Foreign Office sources said that Pakistan has completed all 27 times in its Financial Action Task Force (FATF) action plan, raising the possibility of its exit from the so-called grey list, ARY News reported.
It cited the Foreign Office sources as saying that the supervision of relevant matters has been handed over to the Ministry of Foreign Affairs (MoFA), which has decided to adopt a “cautious strategy”.
Reportedly, the diplomatic sources said the Paris-based watchdog would hold a four-day meeting in Berlin from June 13 to 17. The plenary session will consider Pakistan’s review on June 15 and 16.
State Minister for Foreign Affairs Hina Rabbani Khar will accompany the delegation to Berlin to represent Pakistan in the meeting.
Sources said Pakistan is likely to get some good news during the meeting as it has met all the targets to get out of the grey list.
Pakistan has been on the FATF’s grey list for deficiencies in its counter-terror financing and anti-money laundering regimes since June 2018.
In the last plenary session, FATF announced that Pakistan has completed 26 of the 27 action items in its 2018 action plan.
According to a report issued by the watchdog in March, “Pakistan made a high-level political commitment to work with the FATF to address its deficiencies, the country’s continued political commitment has led to significant progress across a comprehensive counter-terrorist financing action plan”.
“The FATF encourages Pakistan to continue to make progress to address, as soon as possible, the one remaining item — prosecutions and convictions — to demonstrate that its investigations and prosecutions target senior leaders and commanders of UN-designated terrorist groups. ”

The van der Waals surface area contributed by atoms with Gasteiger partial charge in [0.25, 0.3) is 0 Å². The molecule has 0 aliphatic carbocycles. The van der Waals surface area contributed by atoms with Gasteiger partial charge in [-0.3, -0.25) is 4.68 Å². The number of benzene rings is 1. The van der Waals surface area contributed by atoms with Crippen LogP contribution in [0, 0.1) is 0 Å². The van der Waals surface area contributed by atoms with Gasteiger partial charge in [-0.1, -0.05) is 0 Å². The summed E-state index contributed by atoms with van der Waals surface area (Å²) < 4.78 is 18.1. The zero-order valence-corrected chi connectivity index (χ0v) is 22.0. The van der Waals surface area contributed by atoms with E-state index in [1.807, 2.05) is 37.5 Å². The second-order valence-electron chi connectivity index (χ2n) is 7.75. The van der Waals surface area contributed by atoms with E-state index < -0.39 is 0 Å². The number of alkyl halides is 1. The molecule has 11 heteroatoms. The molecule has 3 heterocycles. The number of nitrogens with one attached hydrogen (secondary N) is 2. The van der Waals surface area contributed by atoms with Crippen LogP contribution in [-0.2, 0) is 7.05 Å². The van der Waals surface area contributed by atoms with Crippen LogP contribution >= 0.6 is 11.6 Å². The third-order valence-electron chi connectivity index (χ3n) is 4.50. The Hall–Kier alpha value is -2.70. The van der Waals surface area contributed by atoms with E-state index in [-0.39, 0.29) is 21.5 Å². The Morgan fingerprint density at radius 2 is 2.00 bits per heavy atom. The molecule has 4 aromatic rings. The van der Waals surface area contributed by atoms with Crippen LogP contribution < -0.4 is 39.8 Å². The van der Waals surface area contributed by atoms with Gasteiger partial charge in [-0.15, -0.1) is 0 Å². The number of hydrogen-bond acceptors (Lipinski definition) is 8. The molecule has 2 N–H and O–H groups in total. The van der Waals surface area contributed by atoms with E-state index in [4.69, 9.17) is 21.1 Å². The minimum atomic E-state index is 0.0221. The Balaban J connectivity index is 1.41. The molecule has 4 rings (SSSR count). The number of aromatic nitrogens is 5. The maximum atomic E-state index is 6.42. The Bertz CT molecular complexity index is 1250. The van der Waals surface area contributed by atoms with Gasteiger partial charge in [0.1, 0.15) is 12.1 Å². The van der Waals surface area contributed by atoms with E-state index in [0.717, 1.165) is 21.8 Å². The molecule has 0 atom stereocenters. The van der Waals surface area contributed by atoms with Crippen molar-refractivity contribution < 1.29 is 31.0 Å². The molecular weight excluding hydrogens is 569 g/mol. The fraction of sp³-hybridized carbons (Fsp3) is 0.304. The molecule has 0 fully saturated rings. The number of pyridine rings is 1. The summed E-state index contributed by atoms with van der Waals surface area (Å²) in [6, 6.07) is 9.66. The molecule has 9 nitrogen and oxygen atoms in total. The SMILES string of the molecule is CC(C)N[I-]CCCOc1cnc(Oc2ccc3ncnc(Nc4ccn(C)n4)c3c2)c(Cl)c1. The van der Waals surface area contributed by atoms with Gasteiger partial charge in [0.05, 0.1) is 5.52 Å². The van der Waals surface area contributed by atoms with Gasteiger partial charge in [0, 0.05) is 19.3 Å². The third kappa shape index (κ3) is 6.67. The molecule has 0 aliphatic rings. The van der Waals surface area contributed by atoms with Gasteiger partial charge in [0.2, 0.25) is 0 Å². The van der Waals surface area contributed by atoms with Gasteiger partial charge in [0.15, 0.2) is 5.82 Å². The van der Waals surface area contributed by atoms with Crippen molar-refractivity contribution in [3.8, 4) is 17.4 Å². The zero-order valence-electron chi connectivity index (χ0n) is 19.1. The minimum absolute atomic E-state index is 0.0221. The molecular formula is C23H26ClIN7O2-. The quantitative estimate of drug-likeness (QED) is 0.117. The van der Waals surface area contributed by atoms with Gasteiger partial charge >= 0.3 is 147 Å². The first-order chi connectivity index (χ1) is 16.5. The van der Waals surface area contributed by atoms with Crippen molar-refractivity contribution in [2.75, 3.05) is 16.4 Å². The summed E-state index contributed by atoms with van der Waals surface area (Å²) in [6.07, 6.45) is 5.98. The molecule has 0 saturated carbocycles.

“In response to additional deficiencies later identified in FATF’s 2019 report, in June 2021, Pakistan provided further high-level commitment to address these strategic deficiencies pursuant to a new action plan that primarily focuses on combating money laundering. ”
“The FATF noted that since June 2021, Pakistan has taken swift steps towards improving its deficiencies and completed 6 of the 7 action items ahead of any relevant deadlines expiring”.
“The FATF urged Pakistan to continue to work to address the one remaining item in its 2021 action plan by demonstrating a positive and sustained trend of pursuing complex money laundering investigations and prosecutions “.
In April, a court in Pakistan sentenced the founder of Lashkar-e-Taiba, Hafiz Saeed, to 31 years in prison in two cases of terrorism financing. The US and India blamed the group for the deadly 2008 Mumbai siege.
Commenting on the conviction, Michael Kugelman, a US scholar of South Asian affairs, had said that the sentencing “could help Pakistan escape the FATF grey list as its last action item to be completed involves convictions.”